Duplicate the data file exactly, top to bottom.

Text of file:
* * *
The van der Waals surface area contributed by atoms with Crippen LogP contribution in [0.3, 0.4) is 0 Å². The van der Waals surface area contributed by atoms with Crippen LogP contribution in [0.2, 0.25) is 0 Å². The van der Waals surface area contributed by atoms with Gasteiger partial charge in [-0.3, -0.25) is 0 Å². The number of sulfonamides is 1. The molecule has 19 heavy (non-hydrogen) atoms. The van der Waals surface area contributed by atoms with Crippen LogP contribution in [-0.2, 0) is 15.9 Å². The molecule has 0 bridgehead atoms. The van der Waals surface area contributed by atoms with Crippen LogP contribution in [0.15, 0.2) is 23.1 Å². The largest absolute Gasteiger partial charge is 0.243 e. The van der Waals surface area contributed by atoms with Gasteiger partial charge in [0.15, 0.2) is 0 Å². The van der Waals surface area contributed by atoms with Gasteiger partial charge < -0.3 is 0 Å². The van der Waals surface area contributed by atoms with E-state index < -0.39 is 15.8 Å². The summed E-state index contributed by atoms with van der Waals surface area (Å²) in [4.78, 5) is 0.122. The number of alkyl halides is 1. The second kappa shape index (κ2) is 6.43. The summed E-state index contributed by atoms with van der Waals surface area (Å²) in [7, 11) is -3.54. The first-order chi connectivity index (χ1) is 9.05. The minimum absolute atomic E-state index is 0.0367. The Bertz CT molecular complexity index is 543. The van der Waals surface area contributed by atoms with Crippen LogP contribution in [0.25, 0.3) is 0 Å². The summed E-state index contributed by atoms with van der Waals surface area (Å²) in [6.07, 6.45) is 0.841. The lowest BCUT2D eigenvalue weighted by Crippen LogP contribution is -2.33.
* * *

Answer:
The van der Waals surface area contributed by atoms with Crippen LogP contribution in [0.3, 0.4) is 0 Å². The van der Waals surface area contributed by atoms with Crippen LogP contribution in [0.2, 0.25) is 0 Å². The van der Waals surface area contributed by atoms with Gasteiger partial charge in [-0.3, -0.25) is 0 Å². The number of sulfonamides is 1. The molecule has 19 heavy (non-hydrogen) atoms. The van der Waals surface area contributed by atoms with Crippen LogP contribution in [-0.2, 0) is 15.9 Å². The molecule has 0 bridgehead atoms. The van der Waals surface area contributed by atoms with Crippen LogP contribution in [0.15, 0.2) is 23.1 Å². The largest absolute Gasteiger partial charge is 0.243 e. The van der Waals surface area contributed by atoms with Gasteiger partial charge in [0.15, 0.2) is 0 Å². The van der Waals surface area contributed by atoms with Gasteiger partial charge < -0.3 is 0 Å². The van der Waals surface area contributed by atoms with E-state index < -0.39 is 15.8 Å². The summed E-state index contributed by atoms with van der Waals surface area (Å²) in [4.78, 5) is 0.122. The number of alkyl halides is 1. The second kappa shape index (κ2) is 6.43. The summed E-state index contributed by atoms with van der Waals surface area (Å²) in [7, 11) is -3.54. The first-order chi connectivity index (χ1) is 9.05. The minimum absolute atomic E-state index is 0.0367. The Bertz CT molecular complexity index is 543. The van der Waals surface area contributed by atoms with Crippen LogP contribution in [0.25, 0.3) is 0 Å². The summed E-state index contributed by atoms with van der Waals surface area (Å²) in [6.07, 6.45) is 0.841. The lowest BCUT2D eigenvalue weighted by Crippen LogP contribution is -2.33.